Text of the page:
The growing infestation of zebra mussels in Lewis & Clark Lake along the Nebraska/South Dakota border is causing increasing troubles for the U.S. Army Corps of Engineers.
Dave Becker, Operations Manager for the Corps at Gavins Point Dam, says they’re finding more mussels attaching themselves to structures.
“Especially on our intake gates to the power plant and our spillway gates,” Becker says. “They’re just heavier and heavier on them all the time and that increases the weight of the gate you’re opening and closing and increases maintenance overall.”
The critters also pose a threat to the interior functioning of the hydro-electric generators. Becker says they are working on countermeasures.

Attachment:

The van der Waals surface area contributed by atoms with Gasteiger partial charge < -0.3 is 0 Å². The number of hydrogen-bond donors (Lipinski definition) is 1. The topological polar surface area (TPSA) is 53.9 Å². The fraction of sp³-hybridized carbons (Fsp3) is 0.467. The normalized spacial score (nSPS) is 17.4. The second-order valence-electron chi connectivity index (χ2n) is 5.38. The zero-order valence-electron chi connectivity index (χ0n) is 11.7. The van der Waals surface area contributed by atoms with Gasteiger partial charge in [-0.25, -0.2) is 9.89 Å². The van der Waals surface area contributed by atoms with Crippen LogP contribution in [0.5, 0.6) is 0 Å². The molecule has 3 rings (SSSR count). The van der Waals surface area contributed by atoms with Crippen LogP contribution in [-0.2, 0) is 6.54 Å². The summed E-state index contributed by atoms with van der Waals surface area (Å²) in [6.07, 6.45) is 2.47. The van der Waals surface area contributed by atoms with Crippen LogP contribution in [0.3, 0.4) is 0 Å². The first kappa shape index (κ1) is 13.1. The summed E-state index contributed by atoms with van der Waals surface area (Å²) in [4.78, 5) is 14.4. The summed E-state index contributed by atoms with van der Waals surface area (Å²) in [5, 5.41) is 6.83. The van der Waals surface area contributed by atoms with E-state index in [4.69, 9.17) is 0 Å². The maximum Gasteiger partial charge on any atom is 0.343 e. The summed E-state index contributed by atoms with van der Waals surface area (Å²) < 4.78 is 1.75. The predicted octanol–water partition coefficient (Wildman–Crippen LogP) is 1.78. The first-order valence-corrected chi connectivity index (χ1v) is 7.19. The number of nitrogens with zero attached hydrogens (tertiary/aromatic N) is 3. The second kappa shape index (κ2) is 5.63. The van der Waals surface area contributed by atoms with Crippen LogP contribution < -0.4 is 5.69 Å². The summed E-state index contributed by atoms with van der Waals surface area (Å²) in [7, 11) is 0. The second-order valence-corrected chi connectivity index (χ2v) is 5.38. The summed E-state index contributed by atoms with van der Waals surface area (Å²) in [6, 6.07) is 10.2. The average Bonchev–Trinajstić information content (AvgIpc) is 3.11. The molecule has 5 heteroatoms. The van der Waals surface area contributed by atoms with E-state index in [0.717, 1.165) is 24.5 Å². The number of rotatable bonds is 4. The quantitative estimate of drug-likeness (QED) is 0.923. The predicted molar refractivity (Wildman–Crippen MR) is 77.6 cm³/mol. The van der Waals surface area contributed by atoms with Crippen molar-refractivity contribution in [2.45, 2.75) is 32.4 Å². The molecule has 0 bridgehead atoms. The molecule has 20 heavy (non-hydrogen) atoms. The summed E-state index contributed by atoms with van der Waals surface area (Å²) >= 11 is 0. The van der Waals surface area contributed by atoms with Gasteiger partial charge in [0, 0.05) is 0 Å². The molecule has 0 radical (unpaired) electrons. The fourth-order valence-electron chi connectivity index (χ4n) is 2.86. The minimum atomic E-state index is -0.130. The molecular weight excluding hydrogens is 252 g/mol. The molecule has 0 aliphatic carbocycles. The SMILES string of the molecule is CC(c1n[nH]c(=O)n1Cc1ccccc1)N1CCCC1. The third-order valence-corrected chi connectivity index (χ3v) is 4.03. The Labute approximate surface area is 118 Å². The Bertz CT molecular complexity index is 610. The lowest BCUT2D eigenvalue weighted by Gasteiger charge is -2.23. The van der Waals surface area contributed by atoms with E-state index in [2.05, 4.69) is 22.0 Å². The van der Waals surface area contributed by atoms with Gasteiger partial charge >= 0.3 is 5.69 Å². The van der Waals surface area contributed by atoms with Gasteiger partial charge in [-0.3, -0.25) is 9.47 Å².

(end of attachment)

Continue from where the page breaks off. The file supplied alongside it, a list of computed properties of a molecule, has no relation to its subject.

“Some of our folks in the district office are designing a system that any of our cooling water that we bring into the power plant will be treated with light bulbs,” Becker says. “The UV rays from that will render the zebra mussel larvae harmless. We hope to install that within the next year or so.”
Becker says the three massive generators have radiators that use lake water.
“Each one of our generators has eight radiators that surround the coil to cool the generators, similar to a radiator on a car,” Becker says. “They clog up way more often now.” While the radiators used to need a cleaning once a year, now it’s every few months.
Zebra mussels are an invasive species that multiply rapidly and can plug pipes and other underwater structures.
By Jerry Oster, WNAX, Yankton